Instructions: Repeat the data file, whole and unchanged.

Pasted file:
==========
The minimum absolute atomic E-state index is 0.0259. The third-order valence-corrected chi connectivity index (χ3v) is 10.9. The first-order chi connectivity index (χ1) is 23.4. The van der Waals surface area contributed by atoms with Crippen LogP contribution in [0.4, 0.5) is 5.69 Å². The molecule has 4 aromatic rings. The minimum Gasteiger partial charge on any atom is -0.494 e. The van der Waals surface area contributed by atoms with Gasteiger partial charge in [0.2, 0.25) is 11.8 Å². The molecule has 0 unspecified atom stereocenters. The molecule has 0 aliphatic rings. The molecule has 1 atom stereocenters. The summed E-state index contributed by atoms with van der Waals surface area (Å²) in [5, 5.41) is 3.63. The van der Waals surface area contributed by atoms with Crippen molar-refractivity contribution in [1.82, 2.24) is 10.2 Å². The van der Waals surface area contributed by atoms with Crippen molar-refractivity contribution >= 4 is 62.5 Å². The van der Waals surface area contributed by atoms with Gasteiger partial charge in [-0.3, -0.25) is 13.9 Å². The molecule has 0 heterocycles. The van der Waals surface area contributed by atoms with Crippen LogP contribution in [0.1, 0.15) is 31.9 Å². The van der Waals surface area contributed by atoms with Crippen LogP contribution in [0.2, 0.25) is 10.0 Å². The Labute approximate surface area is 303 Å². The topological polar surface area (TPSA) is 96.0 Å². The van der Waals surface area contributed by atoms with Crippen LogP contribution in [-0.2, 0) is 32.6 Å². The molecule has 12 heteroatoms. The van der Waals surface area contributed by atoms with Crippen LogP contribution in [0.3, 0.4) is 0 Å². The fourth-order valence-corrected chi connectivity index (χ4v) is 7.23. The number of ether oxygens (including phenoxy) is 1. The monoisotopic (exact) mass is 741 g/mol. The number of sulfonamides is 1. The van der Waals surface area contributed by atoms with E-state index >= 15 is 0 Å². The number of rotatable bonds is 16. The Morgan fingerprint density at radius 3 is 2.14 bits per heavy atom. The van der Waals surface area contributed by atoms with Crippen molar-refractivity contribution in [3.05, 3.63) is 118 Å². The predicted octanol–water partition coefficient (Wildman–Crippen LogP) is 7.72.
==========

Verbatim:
The minimum absolute atomic E-state index is 0.0259. The third-order valence-corrected chi connectivity index (χ3v) is 10.9. The first-order chi connectivity index (χ1) is 23.4. The van der Waals surface area contributed by atoms with Crippen LogP contribution in [0.4, 0.5) is 5.69 Å². The molecule has 4 aromatic rings. The minimum Gasteiger partial charge on any atom is -0.494 e. The van der Waals surface area contributed by atoms with Gasteiger partial charge in [0.2, 0.25) is 11.8 Å². The molecule has 0 unspecified atom stereocenters. The molecule has 0 aliphatic rings. The molecule has 1 atom stereocenters. The summed E-state index contributed by atoms with van der Waals surface area (Å²) in [5, 5.41) is 3.63. The van der Waals surface area contributed by atoms with Crippen molar-refractivity contribution in [1.82, 2.24) is 10.2 Å². The van der Waals surface area contributed by atoms with Crippen molar-refractivity contribution >= 4 is 62.5 Å². The van der Waals surface area contributed by atoms with Gasteiger partial charge in [-0.3, -0.25) is 13.9 Å². The molecule has 0 heterocycles. The van der Waals surface area contributed by atoms with Crippen LogP contribution in [0.1, 0.15) is 31.9 Å². The van der Waals surface area contributed by atoms with Crippen LogP contribution in [0.2, 0.25) is 10.0 Å². The Labute approximate surface area is 303 Å². The topological polar surface area (TPSA) is 96.0 Å². The van der Waals surface area contributed by atoms with Crippen LogP contribution in [-0.2, 0) is 32.6 Å². The molecule has 12 heteroatoms. The van der Waals surface area contributed by atoms with Crippen LogP contribution in [0.3, 0.4) is 0 Å². The fourth-order valence-corrected chi connectivity index (χ4v) is 7.23. The number of ether oxygens (including phenoxy) is 1. The monoisotopic (exact) mass is 741 g/mol. The number of sulfonamides is 1. The van der Waals surface area contributed by atoms with E-state index >= 15 is 0 Å². The number of rotatable bonds is 16. The Morgan fingerprint density at radius 3 is 2.14 bits per heavy atom. The van der Waals surface area contributed by atoms with Crippen molar-refractivity contribution in [3.05, 3.63) is 118 Å². The predicted octanol–water partition coefficient (Wildman–Crippen LogP) is 7.72.